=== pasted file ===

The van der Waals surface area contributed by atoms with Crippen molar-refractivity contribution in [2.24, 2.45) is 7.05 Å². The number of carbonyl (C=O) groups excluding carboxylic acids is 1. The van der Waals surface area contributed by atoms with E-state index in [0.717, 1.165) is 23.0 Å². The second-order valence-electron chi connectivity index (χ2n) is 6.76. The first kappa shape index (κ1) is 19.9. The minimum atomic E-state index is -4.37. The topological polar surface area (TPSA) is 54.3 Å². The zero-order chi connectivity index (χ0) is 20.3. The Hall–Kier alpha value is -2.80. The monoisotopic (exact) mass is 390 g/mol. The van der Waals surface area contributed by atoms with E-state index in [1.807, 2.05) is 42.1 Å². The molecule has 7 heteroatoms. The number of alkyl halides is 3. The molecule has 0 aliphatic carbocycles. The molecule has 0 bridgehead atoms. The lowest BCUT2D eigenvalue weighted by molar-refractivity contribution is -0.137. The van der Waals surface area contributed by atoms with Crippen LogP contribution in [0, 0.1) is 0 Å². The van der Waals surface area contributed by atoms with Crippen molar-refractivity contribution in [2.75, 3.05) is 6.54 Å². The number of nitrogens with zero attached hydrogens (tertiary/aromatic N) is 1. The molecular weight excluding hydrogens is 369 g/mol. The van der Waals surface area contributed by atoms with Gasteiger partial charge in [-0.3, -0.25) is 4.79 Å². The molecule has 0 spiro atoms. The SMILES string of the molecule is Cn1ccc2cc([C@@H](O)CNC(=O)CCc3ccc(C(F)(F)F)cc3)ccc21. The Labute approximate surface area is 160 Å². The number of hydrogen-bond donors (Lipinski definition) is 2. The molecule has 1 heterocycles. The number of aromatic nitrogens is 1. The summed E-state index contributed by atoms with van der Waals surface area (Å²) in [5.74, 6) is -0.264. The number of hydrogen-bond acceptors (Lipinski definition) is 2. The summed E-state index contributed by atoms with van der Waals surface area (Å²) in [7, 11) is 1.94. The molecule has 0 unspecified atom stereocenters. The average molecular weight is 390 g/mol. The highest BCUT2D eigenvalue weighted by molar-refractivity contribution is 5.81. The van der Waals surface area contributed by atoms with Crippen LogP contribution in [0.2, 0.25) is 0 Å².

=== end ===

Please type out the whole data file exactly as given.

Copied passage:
The van der Waals surface area contributed by atoms with Crippen molar-refractivity contribution in [2.24, 2.45) is 7.05 Å². The number of carbonyl (C=O) groups excluding carboxylic acids is 1. The van der Waals surface area contributed by atoms with E-state index in [0.717, 1.165) is 23.0 Å². The second-order valence-electron chi connectivity index (χ2n) is 6.76. The first kappa shape index (κ1) is 19.9. The minimum atomic E-state index is -4.37. The topological polar surface area (TPSA) is 54.3 Å². The zero-order chi connectivity index (χ0) is 20.3. The Hall–Kier alpha value is -2.80. The monoisotopic (exact) mass is 390 g/mol. The van der Waals surface area contributed by atoms with E-state index in [1.807, 2.05) is 42.1 Å². The molecule has 7 heteroatoms. The number of alkyl halides is 3. The molecule has 0 aliphatic carbocycles. The molecule has 0 bridgehead atoms. The lowest BCUT2D eigenvalue weighted by molar-refractivity contribution is -0.137. The van der Waals surface area contributed by atoms with Crippen LogP contribution in [0, 0.1) is 0 Å². The van der Waals surface area contributed by atoms with Crippen molar-refractivity contribution in [2.75, 3.05) is 6.54 Å². The number of nitrogens with zero attached hydrogens (tertiary/aromatic N) is 1. The molecular weight excluding hydrogens is 369 g/mol. The van der Waals surface area contributed by atoms with Gasteiger partial charge in [-0.3, -0.25) is 4.79 Å². The molecule has 0 spiro atoms. The SMILES string of the molecule is Cn1ccc2cc([C@@H](O)CNC(=O)CCc3ccc(C(F)(F)F)cc3)ccc21. The Labute approximate surface area is 160 Å². The number of hydrogen-bond donors (Lipinski definition) is 2. The molecule has 1 heterocycles. The number of aromatic nitrogens is 1. The summed E-state index contributed by atoms with van der Waals surface area (Å²) in [5.74, 6) is -0.264. The number of hydrogen-bond acceptors (Lipinski definition) is 2. The summed E-state index contributed by atoms with van der Waals surface area (Å²) in [7, 11) is 1.94. The molecule has 0 unspecified atom stereocenters. The average molecular weight is 390 g/mol. The highest BCUT2D eigenvalue weighted by molar-refractivity contribution is 5.81. The van der Waals surface area contributed by atoms with Crippen LogP contribution in [0.2, 0.25) is 0 Å².